A few weeks ago, at the start of Russia’s second military action in Ukraine, I spoke to a fellow person interested in international relations about the ways in which nations find themselves repeating the same mistakes as time dulls the importance of past lessons. Russia’s war in Ukraine illustrates this history in more ways than one. While to some the urgency of action may seem exaggerated or naive, Russia’s military and government have now reclaimed the former disaster site of Chernobyl and several subsequent nuclear waste facilities. Reports show that mishandling could cast a blanket of radioactive waste over Europe.
For those who know the history of Putin, this is entirely unsurprising in his leadership and direction in aiming to reclaim Russia’s former empire. For those who don’t know, Putin spent his formative years and experiences in the KGB, the U.S.S.R’s combined counterpart of the CIA and FBI. An agency known for its use of torture, assassination, and other inhumane tactics both abroad and internally, as a secret police. In this, while some may point out the hypocrisy of our own government for similar tactics and violations of peace, it is the duty of the world to act now and confront this, where the international community previously stood still to unjustifiable slaughter.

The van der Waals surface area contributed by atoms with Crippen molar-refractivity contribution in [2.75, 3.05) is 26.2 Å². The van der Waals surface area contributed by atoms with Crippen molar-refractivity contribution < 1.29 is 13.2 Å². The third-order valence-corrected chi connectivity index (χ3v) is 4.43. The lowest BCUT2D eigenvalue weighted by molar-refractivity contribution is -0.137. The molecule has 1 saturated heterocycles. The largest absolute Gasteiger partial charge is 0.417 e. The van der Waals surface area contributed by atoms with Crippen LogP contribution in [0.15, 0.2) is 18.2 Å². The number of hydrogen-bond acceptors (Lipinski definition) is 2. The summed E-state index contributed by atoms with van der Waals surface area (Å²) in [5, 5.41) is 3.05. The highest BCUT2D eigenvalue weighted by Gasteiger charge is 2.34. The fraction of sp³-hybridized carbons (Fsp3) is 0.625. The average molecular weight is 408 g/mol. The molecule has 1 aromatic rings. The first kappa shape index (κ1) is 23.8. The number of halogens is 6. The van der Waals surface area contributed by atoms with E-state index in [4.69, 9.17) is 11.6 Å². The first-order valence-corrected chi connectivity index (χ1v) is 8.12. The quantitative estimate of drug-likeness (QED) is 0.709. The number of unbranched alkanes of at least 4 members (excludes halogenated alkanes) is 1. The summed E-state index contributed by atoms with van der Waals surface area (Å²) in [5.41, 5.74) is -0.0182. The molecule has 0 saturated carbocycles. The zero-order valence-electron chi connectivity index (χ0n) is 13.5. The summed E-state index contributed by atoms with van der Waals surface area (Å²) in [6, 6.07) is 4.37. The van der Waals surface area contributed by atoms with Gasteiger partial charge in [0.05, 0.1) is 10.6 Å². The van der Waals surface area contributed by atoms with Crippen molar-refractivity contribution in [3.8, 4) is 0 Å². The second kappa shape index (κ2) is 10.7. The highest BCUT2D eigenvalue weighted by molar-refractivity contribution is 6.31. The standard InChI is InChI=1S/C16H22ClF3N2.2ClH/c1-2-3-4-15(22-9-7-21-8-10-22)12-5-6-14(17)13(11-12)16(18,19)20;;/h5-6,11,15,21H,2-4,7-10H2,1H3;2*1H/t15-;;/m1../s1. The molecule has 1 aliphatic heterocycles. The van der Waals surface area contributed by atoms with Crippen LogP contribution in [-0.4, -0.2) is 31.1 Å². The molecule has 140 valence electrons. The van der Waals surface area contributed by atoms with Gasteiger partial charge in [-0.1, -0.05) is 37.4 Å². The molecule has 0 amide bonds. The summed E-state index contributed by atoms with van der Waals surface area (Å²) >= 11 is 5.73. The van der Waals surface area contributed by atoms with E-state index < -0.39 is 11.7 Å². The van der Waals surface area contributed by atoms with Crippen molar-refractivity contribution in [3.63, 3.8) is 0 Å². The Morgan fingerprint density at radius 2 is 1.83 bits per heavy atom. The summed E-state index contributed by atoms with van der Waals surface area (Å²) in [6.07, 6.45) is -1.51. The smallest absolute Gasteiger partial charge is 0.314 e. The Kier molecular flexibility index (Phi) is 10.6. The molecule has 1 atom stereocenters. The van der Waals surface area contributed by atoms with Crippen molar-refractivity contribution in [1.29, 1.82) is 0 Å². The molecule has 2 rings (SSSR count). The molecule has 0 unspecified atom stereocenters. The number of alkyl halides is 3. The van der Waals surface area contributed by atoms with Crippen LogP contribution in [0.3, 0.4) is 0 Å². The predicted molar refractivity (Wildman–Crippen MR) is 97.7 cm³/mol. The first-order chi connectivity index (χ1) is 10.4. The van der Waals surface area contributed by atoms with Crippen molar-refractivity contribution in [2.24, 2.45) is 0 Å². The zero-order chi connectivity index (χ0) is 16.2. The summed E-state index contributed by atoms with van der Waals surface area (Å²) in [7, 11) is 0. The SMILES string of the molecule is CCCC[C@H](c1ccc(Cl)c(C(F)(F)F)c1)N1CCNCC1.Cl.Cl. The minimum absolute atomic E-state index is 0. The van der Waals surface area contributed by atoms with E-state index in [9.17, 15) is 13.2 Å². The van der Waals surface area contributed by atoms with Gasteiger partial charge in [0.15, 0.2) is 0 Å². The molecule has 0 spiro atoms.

Here, the role of an intervention should be simple with a clear endpoint and no role in the governance of Ukraine. Either a U.N. or U.S.-led coalition should push back the Russian Military from Ukraine, or at very least Ukrainian skies and nuclear facilities, and then leave the rest to Ukraine’s elected government. Failure to do so presents the dangerous possibility of imperial expansionism and endless war — wars in which Russia, along with other nations, in an age of widespread nuclear weapons, may be less hesitant to unleash their arsenals. More broadly, the inability to counter this aggression will likely lead to greater regional destabilization, a power vacuum, and fertile ground for the growth of extremism.
I believe, much like the choices faced by our forebears, should America, and more importantly, the world, choose not to intervene we will again set a dangerous precedent regarding the enforcement of international peace in the modern age. However, now is our opportunity to repeat not the failures of the past, and instead the successful abatement of aggression in Europe. Should we fail to seize this moment before Ukraine is lost, America and the international community will take our first step down a familiar path— one where we are complicit not only in mass annihilation but in any further conquest by a wounded, yet emboldened dictator.